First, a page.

and opinions provided independently by many experts. It is a
structured approach for reaching a consensus judgment, among
the experts, regarding the number of employees, who will be
required in the future. These experts are well versed with the plan
of the organization, and the internal and external factors that may
influence these planned activities, and hence, the demand for
workforce. These experts can come both from within or outside the
organization. The basic procedure consists of experts presenting
their forecast to other experts without physically meeting them.
Once the first forecast is collected and shared, another round of
forecasting takes place. This process of sharing and revising goes
on till a consensus has emerged,
   One of the major problems of the Delphi technique is
    in the integration of varied opinions of experts. As a
    result, it may drag on for a long time of many
    reiterations. One of the reasons for this maybe the
    physical absence of experts at one place to provide
    timely feedback, or make timely adjustments in their
    forecast.
Trend Analysis:
   Trend analysis means studying variations in your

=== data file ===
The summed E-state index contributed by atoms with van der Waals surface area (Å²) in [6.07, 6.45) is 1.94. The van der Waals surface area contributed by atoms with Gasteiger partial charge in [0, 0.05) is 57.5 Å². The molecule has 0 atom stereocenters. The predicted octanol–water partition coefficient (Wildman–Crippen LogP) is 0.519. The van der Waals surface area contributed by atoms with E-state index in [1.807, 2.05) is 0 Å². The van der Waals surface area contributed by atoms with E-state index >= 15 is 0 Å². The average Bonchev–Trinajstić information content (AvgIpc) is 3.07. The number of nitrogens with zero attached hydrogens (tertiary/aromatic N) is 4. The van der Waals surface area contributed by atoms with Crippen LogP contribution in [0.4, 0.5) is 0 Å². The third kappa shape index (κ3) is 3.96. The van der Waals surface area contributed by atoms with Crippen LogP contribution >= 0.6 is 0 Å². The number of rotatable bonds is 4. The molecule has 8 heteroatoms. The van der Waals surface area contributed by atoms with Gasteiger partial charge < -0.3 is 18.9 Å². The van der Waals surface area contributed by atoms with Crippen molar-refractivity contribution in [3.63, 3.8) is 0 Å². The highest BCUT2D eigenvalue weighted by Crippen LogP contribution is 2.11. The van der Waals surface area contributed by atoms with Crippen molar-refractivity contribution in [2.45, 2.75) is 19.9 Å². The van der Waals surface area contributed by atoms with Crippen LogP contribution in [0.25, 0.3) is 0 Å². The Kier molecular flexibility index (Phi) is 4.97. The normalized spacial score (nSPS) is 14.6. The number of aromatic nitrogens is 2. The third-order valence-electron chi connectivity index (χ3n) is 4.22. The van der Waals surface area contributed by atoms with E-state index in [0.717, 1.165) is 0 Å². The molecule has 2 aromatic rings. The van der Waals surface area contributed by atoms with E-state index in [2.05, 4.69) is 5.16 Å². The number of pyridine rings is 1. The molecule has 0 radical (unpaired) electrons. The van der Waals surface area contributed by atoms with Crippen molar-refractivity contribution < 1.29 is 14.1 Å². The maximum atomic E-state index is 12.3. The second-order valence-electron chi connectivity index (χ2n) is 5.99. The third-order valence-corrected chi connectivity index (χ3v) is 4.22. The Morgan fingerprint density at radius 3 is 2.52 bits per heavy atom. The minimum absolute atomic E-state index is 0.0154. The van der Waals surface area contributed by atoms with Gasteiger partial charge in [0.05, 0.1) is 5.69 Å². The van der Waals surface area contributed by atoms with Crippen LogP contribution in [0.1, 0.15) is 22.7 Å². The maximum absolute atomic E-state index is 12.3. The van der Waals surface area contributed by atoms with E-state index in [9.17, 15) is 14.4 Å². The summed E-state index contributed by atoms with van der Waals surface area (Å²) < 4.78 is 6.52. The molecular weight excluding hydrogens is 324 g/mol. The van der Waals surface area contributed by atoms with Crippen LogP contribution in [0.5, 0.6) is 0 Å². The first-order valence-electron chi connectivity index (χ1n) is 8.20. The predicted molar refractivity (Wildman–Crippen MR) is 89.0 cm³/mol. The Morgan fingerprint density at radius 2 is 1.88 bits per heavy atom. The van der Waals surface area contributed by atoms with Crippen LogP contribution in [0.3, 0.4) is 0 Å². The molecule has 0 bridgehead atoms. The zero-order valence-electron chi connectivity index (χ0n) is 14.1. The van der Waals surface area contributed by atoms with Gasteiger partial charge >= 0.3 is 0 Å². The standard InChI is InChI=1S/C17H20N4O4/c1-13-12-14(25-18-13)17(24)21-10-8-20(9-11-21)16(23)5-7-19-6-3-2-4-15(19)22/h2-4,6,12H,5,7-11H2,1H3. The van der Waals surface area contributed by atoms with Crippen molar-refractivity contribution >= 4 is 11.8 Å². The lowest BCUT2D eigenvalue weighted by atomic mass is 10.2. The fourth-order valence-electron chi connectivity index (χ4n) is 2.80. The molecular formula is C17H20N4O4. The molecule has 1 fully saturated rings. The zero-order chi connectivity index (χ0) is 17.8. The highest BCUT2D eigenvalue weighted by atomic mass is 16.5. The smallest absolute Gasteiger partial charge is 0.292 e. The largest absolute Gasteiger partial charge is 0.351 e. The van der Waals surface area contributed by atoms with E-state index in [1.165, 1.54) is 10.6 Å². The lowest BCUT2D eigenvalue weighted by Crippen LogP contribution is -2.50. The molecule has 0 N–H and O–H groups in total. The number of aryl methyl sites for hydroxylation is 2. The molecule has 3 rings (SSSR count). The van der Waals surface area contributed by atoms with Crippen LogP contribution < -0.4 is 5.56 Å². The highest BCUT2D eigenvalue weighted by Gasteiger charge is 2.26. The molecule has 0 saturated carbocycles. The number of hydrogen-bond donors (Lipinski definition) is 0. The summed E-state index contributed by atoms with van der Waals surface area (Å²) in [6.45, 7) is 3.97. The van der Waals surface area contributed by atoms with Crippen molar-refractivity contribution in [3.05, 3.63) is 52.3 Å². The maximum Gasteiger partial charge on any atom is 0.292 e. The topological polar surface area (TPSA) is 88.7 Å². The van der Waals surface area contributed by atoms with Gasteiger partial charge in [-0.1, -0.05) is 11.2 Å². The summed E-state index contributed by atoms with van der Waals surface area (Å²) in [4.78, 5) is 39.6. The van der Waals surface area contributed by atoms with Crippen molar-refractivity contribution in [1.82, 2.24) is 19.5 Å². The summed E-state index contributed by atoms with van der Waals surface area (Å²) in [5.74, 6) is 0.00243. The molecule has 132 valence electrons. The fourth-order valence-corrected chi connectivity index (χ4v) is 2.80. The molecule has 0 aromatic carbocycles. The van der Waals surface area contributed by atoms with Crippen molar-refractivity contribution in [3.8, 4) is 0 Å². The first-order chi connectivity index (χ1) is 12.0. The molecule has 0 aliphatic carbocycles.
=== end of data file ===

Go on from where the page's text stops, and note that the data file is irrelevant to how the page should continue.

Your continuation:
firm’s employment levels over the last few years. For
eg, you might compute the number of employees at the
end of each of the last five years, or perhaps the
number in each subgroup (like sales, production,
admin,etc),. He purpose is to identify trends that might
continue into the future.
   Trend analysis can provide an initial estimate of future
staffing needs, but employment rarely depends on the
passage of time. Other factors like changes in sales
volume and productivity also affect staffing needs.
Ratio Analysis:
     Means making forecasts based on the historical
     ratio between
1.   Some casual factor (like sales volume)
2.   The number of employees required (for instance,
     salespeople).
     For eg, suppose a salesperson traditionally
     generates RS.5,00,000/- in sales. If the sales
     revenue to salespeople ratio remains the same, you
     would require six new salespeople next year
     (assuming each of whom produces an extra
     Rs.5,00,000/-) to produce a hoped-for extra
     Rs.30,00,000/- in sales.
Using Computers to Forecast Personnel
Requirements:
   Computerized forecasts enable the manager to include more
variables into his or her personnel projections. These variables may
include direct labor hours required to produce one unit of product
(measure of productivity), and three sales projections- minimum,
maximum, and probable- for the product line in question. Based on
such input, a typical program generates average staff levels
required to meet product demands, as well as separate
computerized forecasts for direct labor( such as assembly workers),
indirect staff (such as secretaries), and exempt staff (such as
executives).
   With programs like these, employers can more accurately